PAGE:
TEACHING-EMPOWERING-MENTORING-BUILDING OPPORTUNITY Mission: to partner with individuals and communities in Western Kenya to support entrepreneurial activities, education and health through training programmes, scholarships, water and sanitation projects

Wednesday, September 30, 2009

Meet some of our friends

Last March I ran a Virtues training session for an group in Nairobi that does a lot of organizational development. They are offering a Youth Leadership conference in December and were good enough to give me an application extension so three of the boys we support could apply. Here is a picture of Wilson and Eric at Chavakali High School with one of their teachers. The first test of their initiative will be if they send in a letter on time.

After Christmas last year we handed over the computer school we had run for five years to Vincent. Vincent was one of our first students, became an instructor and did technician training. He opened his own business in computer repair and accessories and was delighted to take over the school. I must confess we were a little anxious whether it would survive in hard times, but it is holding its own, has expanded packages and is receiving students. Vincent is a happy camper and an invaluable resource for us in the town. Here is Vincent at the top of the page with his neat classroom.

Sunday, September 27, 2009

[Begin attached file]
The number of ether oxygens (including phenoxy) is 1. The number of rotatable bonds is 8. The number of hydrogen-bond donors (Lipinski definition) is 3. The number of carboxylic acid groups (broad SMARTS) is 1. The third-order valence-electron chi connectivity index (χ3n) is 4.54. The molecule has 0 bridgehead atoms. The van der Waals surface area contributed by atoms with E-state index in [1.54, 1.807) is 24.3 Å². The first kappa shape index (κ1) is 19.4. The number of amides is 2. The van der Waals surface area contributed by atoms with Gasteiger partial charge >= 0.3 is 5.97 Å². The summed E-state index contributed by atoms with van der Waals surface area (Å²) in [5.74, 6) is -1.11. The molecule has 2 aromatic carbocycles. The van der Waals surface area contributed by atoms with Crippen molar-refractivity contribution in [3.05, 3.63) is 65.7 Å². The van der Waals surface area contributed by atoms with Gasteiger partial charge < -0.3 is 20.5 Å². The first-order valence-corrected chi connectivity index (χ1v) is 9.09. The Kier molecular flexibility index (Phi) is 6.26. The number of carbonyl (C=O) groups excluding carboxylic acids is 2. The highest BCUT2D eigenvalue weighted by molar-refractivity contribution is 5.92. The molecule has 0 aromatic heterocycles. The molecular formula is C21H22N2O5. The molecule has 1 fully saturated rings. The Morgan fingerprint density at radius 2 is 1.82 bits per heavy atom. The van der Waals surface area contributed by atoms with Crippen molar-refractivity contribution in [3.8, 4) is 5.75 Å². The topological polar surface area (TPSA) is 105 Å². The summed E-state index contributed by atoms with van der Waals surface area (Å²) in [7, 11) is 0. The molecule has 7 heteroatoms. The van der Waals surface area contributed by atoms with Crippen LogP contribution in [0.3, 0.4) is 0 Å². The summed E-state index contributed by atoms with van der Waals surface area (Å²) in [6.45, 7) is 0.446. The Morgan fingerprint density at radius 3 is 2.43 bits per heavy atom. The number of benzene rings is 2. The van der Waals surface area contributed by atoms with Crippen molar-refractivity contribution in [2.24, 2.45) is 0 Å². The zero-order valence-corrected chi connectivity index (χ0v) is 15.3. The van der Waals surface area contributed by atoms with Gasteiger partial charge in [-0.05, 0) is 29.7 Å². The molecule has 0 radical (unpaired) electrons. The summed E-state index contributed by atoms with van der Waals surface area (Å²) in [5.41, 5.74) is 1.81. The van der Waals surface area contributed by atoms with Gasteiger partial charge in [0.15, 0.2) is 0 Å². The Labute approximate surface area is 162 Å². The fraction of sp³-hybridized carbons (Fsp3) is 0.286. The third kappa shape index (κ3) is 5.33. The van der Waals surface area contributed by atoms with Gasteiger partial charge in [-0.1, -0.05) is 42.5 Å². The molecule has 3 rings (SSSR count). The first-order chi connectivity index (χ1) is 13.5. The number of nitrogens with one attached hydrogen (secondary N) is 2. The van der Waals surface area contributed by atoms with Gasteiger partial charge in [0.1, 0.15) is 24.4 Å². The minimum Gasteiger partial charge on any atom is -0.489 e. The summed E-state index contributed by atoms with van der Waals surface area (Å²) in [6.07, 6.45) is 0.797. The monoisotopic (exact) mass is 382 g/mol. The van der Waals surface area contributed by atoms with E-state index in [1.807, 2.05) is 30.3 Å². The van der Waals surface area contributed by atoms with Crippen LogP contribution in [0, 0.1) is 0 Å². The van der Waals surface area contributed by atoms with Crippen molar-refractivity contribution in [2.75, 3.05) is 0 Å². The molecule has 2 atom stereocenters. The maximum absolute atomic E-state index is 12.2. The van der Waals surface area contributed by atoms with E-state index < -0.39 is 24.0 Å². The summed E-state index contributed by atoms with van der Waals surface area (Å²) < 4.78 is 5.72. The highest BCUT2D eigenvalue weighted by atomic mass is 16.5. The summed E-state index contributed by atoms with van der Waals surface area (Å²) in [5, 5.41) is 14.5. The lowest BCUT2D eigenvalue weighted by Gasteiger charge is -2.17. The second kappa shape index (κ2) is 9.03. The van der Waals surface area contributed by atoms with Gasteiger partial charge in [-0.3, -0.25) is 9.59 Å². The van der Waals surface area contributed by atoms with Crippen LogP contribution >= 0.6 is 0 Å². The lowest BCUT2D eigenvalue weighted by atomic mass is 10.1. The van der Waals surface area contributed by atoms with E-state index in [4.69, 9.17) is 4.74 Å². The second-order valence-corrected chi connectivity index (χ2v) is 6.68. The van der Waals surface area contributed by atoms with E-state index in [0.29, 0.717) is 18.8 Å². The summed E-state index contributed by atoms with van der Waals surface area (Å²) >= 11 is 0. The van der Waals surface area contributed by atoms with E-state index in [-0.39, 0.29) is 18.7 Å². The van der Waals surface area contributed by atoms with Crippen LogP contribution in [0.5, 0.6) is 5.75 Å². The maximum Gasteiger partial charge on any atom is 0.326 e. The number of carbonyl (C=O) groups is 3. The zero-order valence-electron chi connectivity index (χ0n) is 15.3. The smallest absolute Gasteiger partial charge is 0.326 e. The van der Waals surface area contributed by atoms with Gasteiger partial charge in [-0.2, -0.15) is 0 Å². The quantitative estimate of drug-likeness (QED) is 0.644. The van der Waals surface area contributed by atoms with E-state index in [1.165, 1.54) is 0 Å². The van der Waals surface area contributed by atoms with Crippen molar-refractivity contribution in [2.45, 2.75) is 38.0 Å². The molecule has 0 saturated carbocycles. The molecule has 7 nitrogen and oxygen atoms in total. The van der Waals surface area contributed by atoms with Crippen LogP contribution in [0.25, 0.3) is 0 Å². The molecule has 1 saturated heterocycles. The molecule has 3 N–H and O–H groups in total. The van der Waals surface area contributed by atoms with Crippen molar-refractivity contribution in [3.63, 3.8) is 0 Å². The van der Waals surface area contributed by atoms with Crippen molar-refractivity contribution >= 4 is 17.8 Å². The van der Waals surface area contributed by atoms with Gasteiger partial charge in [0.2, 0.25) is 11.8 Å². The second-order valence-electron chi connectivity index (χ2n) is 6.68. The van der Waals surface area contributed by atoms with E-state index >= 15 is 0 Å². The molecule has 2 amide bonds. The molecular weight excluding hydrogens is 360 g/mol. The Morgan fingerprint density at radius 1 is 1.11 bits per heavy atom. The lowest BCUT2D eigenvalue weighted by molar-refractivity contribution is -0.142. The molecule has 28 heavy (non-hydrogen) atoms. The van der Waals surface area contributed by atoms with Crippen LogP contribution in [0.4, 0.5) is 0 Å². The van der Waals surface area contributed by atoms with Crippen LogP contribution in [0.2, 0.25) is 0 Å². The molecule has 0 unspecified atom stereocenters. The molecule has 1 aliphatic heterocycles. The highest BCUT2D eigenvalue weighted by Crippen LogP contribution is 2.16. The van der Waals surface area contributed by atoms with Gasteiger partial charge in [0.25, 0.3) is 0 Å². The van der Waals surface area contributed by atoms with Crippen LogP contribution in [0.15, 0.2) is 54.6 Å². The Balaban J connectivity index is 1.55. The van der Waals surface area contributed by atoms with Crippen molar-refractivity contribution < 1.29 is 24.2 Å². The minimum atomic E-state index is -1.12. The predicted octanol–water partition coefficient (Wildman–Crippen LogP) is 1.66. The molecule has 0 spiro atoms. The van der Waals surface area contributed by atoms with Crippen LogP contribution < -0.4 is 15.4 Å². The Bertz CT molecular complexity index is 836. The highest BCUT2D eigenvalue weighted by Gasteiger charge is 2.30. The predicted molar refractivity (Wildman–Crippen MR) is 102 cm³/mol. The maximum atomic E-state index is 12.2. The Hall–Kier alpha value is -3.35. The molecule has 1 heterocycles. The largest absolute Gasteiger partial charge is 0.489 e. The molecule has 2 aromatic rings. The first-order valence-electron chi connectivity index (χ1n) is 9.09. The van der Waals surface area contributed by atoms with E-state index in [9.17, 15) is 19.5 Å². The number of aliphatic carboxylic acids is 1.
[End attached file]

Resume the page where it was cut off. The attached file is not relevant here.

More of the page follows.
News of the last few years

Anyone interested in learning about the work in Kenya since 2001 can find all the information at http://www.patriciacrossley.com/

The work of Tembo Kenya is made possible by generous donations from friends and well wishers. To donate, contact donations@tembokenya.org

We have arrived

We arrived safely on Saturday. Kenya Airways was very unsympathetic about the two boxes of medical supplies we were carrying for Homa Bay. They made us pay extra baggage even though the flight was filled with people going on safari, mostly with one smallish bag each, and there was at least one empty seat. There will be a letter forthcoming to the powers that be at KA.
Saida, our former computer school administrator and now with Kenya Airways was unable to meet us as she was called on duty at the last minute. Our other 'daughter' Isabella had no money even for the fare to the airport. We are concerned about her and trying to find a way of helping her through very lean times.
On the way to Kakamega from Nairobi it was distressing to see the many fields of maize standing stunted and brown through lack of rain. There seems to have been some rain in Molo and in Kakamega itself things don't look too bad. We'll know more when we have a chance to drive around.
On a brighter note, we received the warmest of welcomes from our family who live below us and today we spent a good visit with Johnstone (studying to be a clinical officer) and Margdalene (at university studying Math & Physics) We gave them the text books we had carried and had a good chat.